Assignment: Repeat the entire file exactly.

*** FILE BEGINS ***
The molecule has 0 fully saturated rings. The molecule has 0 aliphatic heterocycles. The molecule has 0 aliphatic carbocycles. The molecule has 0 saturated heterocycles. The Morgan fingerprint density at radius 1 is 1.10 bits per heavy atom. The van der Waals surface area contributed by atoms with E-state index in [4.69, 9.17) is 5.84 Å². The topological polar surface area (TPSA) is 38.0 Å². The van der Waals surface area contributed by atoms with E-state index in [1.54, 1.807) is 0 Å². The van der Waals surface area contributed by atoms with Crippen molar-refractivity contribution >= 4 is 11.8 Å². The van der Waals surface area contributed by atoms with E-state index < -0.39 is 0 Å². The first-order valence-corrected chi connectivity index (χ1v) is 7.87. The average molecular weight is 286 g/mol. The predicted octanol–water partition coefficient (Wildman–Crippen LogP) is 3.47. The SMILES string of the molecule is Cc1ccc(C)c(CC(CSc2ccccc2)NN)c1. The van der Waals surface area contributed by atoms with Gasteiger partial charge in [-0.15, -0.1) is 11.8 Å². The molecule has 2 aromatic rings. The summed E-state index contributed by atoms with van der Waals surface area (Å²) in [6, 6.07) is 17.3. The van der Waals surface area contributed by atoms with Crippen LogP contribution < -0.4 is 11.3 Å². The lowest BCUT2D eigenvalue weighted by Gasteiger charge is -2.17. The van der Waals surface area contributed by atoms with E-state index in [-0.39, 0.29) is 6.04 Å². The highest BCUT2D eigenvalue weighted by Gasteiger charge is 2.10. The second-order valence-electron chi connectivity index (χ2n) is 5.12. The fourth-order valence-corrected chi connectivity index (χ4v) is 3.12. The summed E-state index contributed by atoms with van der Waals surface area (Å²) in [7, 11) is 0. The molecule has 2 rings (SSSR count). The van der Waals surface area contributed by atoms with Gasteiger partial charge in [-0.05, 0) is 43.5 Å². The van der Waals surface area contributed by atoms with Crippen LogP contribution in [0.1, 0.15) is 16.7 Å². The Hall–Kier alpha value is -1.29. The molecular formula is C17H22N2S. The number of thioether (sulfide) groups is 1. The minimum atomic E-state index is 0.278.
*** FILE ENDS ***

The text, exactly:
The molecule has 0 fully saturated rings. The molecule has 0 aliphatic heterocycles. The molecule has 0 aliphatic carbocycles. The molecule has 0 saturated heterocycles. The Morgan fingerprint density at radius 1 is 1.10 bits per heavy atom. The van der Waals surface area contributed by atoms with E-state index in [4.69, 9.17) is 5.84 Å². The topological polar surface area (TPSA) is 38.0 Å². The van der Waals surface area contributed by atoms with E-state index in [1.54, 1.807) is 0 Å². The van der Waals surface area contributed by atoms with Crippen molar-refractivity contribution >= 4 is 11.8 Å². The van der Waals surface area contributed by atoms with E-state index < -0.39 is 0 Å². The first-order valence-corrected chi connectivity index (χ1v) is 7.87. The average molecular weight is 286 g/mol. The predicted octanol–water partition coefficient (Wildman–Crippen LogP) is 3.47. The SMILES string of the molecule is Cc1ccc(C)c(CC(CSc2ccccc2)NN)c1. The van der Waals surface area contributed by atoms with Gasteiger partial charge in [-0.15, -0.1) is 11.8 Å². The molecule has 2 aromatic rings. The summed E-state index contributed by atoms with van der Waals surface area (Å²) in [6, 6.07) is 17.3. The van der Waals surface area contributed by atoms with Crippen LogP contribution < -0.4 is 11.3 Å². The lowest BCUT2D eigenvalue weighted by Gasteiger charge is -2.17. The van der Waals surface area contributed by atoms with E-state index in [-0.39, 0.29) is 6.04 Å². The highest BCUT2D eigenvalue weighted by Gasteiger charge is 2.10. The second-order valence-electron chi connectivity index (χ2n) is 5.12. The fourth-order valence-corrected chi connectivity index (χ4v) is 3.12. The summed E-state index contributed by atoms with van der Waals surface area (Å²) in [7, 11) is 0. The molecule has 2 rings (SSSR count). The van der Waals surface area contributed by atoms with Gasteiger partial charge in [-0.05, 0) is 43.5 Å². The van der Waals surface area contributed by atoms with Crippen LogP contribution in [0.1, 0.15) is 16.7 Å². The Hall–Kier alpha value is -1.29. The molecular formula is C17H22N2S. The number of thioether (sulfide) groups is 1. The minimum atomic E-state index is 0.278.